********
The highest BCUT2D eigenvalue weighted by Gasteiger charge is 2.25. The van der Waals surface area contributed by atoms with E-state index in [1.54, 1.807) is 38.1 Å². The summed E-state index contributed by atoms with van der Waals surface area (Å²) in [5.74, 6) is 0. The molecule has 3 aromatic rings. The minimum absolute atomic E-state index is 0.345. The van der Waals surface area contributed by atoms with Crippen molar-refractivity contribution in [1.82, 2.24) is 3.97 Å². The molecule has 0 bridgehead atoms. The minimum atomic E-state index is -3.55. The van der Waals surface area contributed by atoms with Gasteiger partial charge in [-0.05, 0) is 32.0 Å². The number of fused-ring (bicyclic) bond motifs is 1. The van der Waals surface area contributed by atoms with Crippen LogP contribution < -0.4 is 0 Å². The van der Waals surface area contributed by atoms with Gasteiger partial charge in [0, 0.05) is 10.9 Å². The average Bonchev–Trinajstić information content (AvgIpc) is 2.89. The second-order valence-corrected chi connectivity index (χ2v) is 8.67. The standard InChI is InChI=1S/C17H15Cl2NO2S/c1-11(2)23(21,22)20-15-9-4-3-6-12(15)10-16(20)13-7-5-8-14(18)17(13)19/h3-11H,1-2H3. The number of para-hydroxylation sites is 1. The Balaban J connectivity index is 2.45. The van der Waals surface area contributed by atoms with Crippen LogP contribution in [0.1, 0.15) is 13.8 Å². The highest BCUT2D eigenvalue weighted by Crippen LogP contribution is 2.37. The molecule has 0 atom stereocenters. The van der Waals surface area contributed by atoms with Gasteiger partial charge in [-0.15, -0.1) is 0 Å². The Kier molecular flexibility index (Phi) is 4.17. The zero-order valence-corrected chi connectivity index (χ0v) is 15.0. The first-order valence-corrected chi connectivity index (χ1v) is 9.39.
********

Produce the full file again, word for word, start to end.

The highest BCUT2D eigenvalue weighted by Gasteiger charge is 2.25. The van der Waals surface area contributed by atoms with E-state index in [1.54, 1.807) is 38.1 Å². The summed E-state index contributed by atoms with van der Waals surface area (Å²) in [5.74, 6) is 0. The molecule has 3 aromatic rings. The minimum absolute atomic E-state index is 0.345. The van der Waals surface area contributed by atoms with Crippen molar-refractivity contribution in [1.82, 2.24) is 3.97 Å². The molecule has 0 bridgehead atoms. The minimum atomic E-state index is -3.55. The van der Waals surface area contributed by atoms with Gasteiger partial charge in [-0.05, 0) is 32.0 Å². The number of fused-ring (bicyclic) bond motifs is 1. The van der Waals surface area contributed by atoms with Crippen LogP contribution < -0.4 is 0 Å². The van der Waals surface area contributed by atoms with Gasteiger partial charge in [0, 0.05) is 10.9 Å². The average Bonchev–Trinajstić information content (AvgIpc) is 2.89. The second-order valence-corrected chi connectivity index (χ2v) is 8.67. The standard InChI is InChI=1S/C17H15Cl2NO2S/c1-11(2)23(21,22)20-15-9-4-3-6-12(15)10-16(20)13-7-5-8-14(18)17(13)19/h3-11H,1-2H3. The number of para-hydroxylation sites is 1. The Balaban J connectivity index is 2.45. The van der Waals surface area contributed by atoms with Crippen LogP contribution in [0.1, 0.15) is 13.8 Å². The highest BCUT2D eigenvalue weighted by Crippen LogP contribution is 2.37. The molecule has 0 atom stereocenters. The van der Waals surface area contributed by atoms with Gasteiger partial charge in [-0.15, -0.1) is 0 Å². The Kier molecular flexibility index (Phi) is 4.17. The zero-order valence-corrected chi connectivity index (χ0v) is 15.0. The first-order valence-corrected chi connectivity index (χ1v) is 9.39.